Image: Olaplex

“The Walmart Marketplace is rife with counterfeit products,” a buzzy haircare company asserts in a new lawsuit, and the fakes are not limited to those being sold by third parties but also include the products being marketed by Walmart, itself. According to the case that Olaplex filed in California Central District Court last week, Walmart has “knowingly, willfully, intentionally, fraudulently, and maliciously” distributed and sold “unauthorized imitation” Olaplex products, including counterfeit versions of its popular “Hair Perfector No. 3.”

Santa Barbara-based Olaplex – which says that its products have been described by haircare industry leaders as “game changing” and the “holy grail of hair product[s]” – asserts that while its products are sold by authorized retailers in “more than 80 countries around the world,” Walmart is not on that list. It is not necessarily illegal for a retailer to offer up authentic products even if it is not in the brand’s authorized distribution network, but that is allegedly not what is going on here.

Olaplex, which is known for its strengthening bond builder products, alleges that it Walmart is selling counterfeit products that bear “confusingly similar and substantially indistinguishable imitations of the Olaplex trademarks.” The brand discovered this, it says, when it purchased a seemingly authentic Olaplex product from Walmart’s marketplace only to discover that it was counterfeit. Not only do the presence of counterfeits – which “have not undergone the strenuous quality control of Olaplex” – cause harm to “Olaplex and its goodwill,” these fakes “serve as a public health hazard to any unsuspecting user,” the complaint asserts.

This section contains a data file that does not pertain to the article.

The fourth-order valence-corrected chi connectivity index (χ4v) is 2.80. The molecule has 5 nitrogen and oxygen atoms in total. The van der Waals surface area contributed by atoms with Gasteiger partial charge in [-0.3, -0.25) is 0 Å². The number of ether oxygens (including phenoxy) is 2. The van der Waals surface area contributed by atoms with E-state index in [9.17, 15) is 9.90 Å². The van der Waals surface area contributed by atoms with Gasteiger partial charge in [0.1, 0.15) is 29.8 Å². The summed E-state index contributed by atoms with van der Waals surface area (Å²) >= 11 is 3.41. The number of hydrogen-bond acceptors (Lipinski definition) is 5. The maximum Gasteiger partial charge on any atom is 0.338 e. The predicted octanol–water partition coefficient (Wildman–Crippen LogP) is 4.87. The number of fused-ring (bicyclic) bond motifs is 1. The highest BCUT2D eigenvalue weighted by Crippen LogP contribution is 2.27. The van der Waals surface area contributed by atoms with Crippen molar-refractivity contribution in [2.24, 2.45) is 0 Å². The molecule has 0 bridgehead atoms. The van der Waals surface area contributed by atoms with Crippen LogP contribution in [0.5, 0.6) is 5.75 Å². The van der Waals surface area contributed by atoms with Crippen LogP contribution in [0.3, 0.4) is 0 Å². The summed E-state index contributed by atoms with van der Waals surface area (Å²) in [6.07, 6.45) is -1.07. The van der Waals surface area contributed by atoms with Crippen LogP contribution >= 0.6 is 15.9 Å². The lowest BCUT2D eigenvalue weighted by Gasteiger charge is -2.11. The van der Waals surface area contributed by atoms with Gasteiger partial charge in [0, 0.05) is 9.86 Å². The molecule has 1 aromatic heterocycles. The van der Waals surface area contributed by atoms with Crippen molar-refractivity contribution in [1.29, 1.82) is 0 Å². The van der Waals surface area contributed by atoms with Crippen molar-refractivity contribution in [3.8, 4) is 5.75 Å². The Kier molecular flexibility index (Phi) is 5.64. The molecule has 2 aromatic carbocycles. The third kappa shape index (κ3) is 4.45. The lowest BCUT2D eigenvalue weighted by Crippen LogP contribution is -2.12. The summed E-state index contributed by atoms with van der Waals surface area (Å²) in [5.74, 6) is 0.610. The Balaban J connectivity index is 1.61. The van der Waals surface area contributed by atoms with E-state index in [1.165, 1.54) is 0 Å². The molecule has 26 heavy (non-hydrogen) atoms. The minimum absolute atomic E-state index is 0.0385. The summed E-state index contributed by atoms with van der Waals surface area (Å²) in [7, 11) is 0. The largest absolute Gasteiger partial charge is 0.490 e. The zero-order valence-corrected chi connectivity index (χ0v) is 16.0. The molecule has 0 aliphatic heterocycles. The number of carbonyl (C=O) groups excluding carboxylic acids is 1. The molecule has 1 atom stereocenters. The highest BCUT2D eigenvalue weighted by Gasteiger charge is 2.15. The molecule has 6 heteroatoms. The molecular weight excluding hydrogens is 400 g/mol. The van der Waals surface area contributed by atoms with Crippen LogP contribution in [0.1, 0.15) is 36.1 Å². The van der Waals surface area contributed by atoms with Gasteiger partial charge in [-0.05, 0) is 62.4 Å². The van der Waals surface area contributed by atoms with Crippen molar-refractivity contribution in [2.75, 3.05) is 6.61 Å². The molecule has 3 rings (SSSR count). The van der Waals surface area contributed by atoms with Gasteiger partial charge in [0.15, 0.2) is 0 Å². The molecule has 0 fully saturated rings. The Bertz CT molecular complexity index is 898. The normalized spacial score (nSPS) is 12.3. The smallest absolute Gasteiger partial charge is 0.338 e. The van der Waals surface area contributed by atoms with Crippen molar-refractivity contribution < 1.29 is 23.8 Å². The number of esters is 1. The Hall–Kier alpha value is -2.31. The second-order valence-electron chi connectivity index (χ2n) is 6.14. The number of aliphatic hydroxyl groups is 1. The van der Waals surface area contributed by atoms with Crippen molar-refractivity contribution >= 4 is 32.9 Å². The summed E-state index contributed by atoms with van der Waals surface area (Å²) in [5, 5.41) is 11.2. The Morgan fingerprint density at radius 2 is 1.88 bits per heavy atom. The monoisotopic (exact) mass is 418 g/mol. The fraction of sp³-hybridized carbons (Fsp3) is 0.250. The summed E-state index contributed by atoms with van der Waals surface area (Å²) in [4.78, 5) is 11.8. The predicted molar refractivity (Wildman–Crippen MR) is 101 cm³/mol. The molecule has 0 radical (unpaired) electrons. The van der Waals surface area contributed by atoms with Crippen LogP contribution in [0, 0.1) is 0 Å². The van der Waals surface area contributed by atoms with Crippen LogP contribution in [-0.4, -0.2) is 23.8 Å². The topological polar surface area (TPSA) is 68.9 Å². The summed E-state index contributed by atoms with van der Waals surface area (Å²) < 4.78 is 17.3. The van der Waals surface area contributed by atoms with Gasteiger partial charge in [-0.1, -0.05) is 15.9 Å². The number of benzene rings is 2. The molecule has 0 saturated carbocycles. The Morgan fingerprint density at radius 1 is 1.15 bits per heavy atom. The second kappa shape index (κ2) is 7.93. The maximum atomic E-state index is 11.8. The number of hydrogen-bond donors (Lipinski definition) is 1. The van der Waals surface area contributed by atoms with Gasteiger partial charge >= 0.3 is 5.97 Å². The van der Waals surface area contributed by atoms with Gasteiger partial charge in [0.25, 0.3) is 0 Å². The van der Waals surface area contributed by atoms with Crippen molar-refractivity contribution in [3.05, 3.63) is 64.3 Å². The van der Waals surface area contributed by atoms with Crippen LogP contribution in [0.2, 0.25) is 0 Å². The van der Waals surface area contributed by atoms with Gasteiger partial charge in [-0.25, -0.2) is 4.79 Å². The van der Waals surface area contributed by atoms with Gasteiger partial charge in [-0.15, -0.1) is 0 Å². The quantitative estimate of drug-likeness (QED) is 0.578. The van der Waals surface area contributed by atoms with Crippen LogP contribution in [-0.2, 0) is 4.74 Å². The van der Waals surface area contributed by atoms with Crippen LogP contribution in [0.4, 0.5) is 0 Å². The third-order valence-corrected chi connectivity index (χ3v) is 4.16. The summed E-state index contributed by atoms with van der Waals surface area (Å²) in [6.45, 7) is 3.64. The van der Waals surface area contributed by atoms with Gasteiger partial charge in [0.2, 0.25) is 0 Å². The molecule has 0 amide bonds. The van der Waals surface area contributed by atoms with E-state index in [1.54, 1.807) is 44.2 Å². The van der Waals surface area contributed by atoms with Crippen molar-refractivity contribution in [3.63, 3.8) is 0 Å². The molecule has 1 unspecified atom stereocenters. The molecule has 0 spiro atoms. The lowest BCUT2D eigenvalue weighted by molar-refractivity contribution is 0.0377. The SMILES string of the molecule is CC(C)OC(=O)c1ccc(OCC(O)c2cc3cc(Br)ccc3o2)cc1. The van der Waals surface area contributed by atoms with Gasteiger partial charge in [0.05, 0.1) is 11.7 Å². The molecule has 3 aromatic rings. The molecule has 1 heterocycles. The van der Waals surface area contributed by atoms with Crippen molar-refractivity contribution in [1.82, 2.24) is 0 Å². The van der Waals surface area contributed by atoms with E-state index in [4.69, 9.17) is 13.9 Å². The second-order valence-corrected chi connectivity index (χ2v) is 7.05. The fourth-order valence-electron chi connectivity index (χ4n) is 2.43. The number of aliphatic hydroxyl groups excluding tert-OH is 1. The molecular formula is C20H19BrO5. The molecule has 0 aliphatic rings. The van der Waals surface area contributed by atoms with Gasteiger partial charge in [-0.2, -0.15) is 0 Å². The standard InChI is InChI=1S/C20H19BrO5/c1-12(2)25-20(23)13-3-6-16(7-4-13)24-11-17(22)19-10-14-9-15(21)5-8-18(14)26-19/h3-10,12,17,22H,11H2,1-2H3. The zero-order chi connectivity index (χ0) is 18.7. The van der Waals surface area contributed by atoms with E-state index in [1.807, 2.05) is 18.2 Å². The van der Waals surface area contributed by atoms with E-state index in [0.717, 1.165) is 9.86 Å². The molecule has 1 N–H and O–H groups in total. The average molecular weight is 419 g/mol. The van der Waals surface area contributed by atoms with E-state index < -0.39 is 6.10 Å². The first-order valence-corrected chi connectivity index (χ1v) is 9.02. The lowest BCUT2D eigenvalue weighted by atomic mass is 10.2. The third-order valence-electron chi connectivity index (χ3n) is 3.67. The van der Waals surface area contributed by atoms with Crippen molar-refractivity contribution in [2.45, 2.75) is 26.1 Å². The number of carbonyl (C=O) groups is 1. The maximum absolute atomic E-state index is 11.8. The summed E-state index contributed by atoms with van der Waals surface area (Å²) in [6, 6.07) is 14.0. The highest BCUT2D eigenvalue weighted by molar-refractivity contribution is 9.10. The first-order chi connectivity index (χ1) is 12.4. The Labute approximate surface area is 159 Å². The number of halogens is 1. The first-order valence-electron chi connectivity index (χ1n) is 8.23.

And unsuspecting consumers are. “Consumers may go to questionable websites and have a suspicion that the product they are purchasing may be counterfeit,” the brand argues. “ However, consumers would never expect to obtain such dangerous counterfeit product from the largest retailer in the U.S., Walmart.”

“When the consuming public visits, they expect that the products purchased will be of the best quality and, of course, legitimate product created by the manufacturer. Unfortunately, that is not the case here,” per Olaplex, which claims that it attempted to remedy the issue with Walmart but the retail giant “failed to respond,” prompting it to file suit.

Olaplex argues that “the likelihood of confusion, mistake, and deception engendered by Walmart’s misappropriation” of its trademarks has “caused irreparable harm to the goodwill symbolized by [its]] trademarks, [its] reputation for quality products, and the efficacy of [its] anti-counterfeiting efforts.”

In setting forth claims of trademark counterfeiting, infringement, and dilution, unfair competition, and false designation of origin, Olaplex is seeking a permanent injunction, which would prohibit Walmart from continuing to offer for sale and sell any counterfeit or infringing goods. More than that, Olaplex wants Walmart to pay up an array of monetary damages and disclose the supplier of such counterfeits.

A spokesman for Walmart told TFL of the pending case, “We respect the intellectual property rights of others. Olaplex first raised claims around several of these products less than a month ago and elected to file this litigation while we were looking into them. We take allegations like this seriously and will respond as appropriate with the court.”

The lawsuit comes six months after fellow haircare brand Dermalogica filed a very similar suit against Target for allegedly selling counterfeits goods, and in the midst of a larger global fight in which increasingly image-conscious and aggressive brands are seeking the ability to block retailers from selling even authentic products on various online platforms, such as Amazon, in order to preserve the luxury or premium image of the goods and the brands as a whole.

*The case is Olaplex, LLC et al v. USA, LLC et al, 2:19-cv-04310 (C.D. Cal.).